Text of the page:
[fa.arms-d] Arms-Discussion Digest V3 #48

arms-d@ucbvax.ARPA (06/22/85)

From: The Arms-D Moderator (Harold Ancell) <ARMS-D@MIT-MC.ARPA>

Arms-Discussion Digest Volume 3 : Issue 48
Today's Topics:

          Questions on Submarine Launced Ballistic Missiles
                          The Fire Unleashed
                            Media Reality
                       Nuclear Pumped Gas Laser
                      SDI (Fossedal commentary)

Date:  Wed, 19 Jun 85 11:46 EDT
Subject:  Questions on Submarine Launced Ballistic Missiles

Does anyone out there know if SLBM's, Soviet ones in particular, leave
the atmosphere and later re-enter near their target?  What I want to
find out is if these missiles are killable by SDI type defences.  I am
reasonbly certain that cruise missiles and bombers/bombs are not
affected by SDI, but verification on these points would be nice also.

John Mills


Date:     Tue, 18 Jun 85 01:03:21 PDT
From:     msev%phobos@cit-hamlet.arpa
Subject:  The Fire Unleashed

Thanks for including Ray Simard's piece on "The Fire Unleashed". 

(I saw the second and third hours of the show.)

I agree that there was quite an editorial bias, particularly in the
second hour, on nuclear power.  Just to include nuclear power on an
equal footing with proliferation and the arms race reflects a pretty
strong bias, since, to first order nuclear power is an independent
issue.  (My bias!)  I think nuclear power has some serious problems
and is a doubtful source of new energy under present political and
economic circumstances, but I don't see why it can't be reasonably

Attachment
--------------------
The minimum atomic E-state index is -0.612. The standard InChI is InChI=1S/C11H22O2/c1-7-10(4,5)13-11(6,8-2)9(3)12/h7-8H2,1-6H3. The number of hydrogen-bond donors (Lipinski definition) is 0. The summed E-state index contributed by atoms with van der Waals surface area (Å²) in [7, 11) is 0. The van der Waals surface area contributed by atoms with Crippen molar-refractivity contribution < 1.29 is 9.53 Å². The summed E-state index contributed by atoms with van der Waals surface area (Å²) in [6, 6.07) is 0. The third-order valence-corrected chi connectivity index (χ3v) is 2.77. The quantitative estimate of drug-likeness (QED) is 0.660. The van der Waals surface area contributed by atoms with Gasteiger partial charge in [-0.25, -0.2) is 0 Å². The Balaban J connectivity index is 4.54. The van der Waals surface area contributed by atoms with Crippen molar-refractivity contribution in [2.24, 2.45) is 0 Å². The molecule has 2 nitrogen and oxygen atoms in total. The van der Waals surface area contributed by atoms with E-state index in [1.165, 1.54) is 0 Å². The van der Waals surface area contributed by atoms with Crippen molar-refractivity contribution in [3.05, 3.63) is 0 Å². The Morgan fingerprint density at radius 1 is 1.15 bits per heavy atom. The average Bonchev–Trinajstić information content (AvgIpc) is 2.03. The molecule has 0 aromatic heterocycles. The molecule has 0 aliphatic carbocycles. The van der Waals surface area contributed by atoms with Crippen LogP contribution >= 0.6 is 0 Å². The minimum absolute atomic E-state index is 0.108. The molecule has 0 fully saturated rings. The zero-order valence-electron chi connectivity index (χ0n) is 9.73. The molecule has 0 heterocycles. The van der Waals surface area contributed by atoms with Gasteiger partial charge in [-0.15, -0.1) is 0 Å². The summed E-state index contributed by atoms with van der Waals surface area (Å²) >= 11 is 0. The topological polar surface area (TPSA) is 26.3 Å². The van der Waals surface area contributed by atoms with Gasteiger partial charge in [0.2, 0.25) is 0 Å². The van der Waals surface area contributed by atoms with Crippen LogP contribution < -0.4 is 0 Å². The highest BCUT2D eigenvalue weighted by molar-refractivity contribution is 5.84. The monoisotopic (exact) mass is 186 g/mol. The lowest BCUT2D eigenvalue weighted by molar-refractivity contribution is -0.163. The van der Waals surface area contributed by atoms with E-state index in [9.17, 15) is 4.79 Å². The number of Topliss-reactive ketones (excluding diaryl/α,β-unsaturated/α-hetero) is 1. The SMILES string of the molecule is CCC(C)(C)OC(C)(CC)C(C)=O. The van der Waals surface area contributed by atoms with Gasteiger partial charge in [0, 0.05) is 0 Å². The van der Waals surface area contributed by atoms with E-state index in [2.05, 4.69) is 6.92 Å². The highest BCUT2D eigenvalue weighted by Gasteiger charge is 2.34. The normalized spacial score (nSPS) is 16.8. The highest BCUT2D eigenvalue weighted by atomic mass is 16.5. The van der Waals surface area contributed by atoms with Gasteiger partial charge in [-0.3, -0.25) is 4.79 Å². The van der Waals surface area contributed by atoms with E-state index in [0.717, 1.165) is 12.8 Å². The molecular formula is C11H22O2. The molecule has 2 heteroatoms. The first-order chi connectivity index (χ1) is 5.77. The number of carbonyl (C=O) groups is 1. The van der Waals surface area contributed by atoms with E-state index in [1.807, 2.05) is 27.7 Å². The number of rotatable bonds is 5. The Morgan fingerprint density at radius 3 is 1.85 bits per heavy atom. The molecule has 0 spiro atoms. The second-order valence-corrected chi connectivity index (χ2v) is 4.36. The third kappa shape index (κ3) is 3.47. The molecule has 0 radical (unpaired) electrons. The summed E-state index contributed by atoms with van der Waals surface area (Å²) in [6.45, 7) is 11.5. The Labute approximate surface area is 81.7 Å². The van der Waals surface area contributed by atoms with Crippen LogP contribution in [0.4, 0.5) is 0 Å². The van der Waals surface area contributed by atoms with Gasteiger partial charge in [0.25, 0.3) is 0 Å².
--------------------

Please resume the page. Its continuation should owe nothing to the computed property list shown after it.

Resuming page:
safe in principle. The French seem to be able to do it well enough.
The common aversion to ionizing radiation hazards as opposed to other
greater but more conventional risks (coal mining or automobile
driving) probably accounts for the easy linkage of power and weapons.

I also have to agree that the third hour (superpower relations) was
biased, but since it was biased toward my position, I can't complain
too loudly.  A little bias may be useful to overcome the strong public
presumption that "everything is OK - the authorities in Washington
(especially the President) are taking care of us".  The value of the
third hour, I thought, was the strong suggestion that the situation is
genuinely frightening and that the old boys in Washington (Moscow,
too) don't seem to appreciate what is happening.  In fact they are
doing what they can to make it worse. I would like to qualify that
last with the word "unintentionally", but when our not-so-private aim
is for nuclear superiority and/or first strike capability (a
by-product of SDI), I can't be so sure.

The TV/entertainment/news industry (which surrounds me here in LA) has
to be given credit for one thing -- they know how to avoid boring
their audience! An academic, dispassionate discussion without those
exciting/frightening graphics would have had an infinitesimal
audience, though we would it otherwise.

-Martin Ewing

        Caltech (818-356-4970)    PHOBOS::MSE or mse@phobos
        Radio Astronomy 105-24    mse@caltech.bitnet
        Pasadena, CA 91125 USA    mse%phobos@cit-hamlet.arpa


Date: Fri 21 Jun 85 01:33:56-CDT
From: Don Stuart <ICS.STUART@UTEXAS-20.ARPA>
Subject: Re: Arms-Discussion Digest V3 #47 - Media Reality
To: jmiller@APG-1.ARPA

I think you are being unfair to the media.  I have watched mostly ABC
and have had no feeling that Nabih Berri is being portrayed as a hero.
He may or may not be able to guarantee the hostages' safety, but that
is a question of fact, not virtue.  He may be our "best hope" but that
is a commentary on how bad off we are, not how wonderful he is.  He is
often referred to as a "key" individual, but that is neither praise
nor false.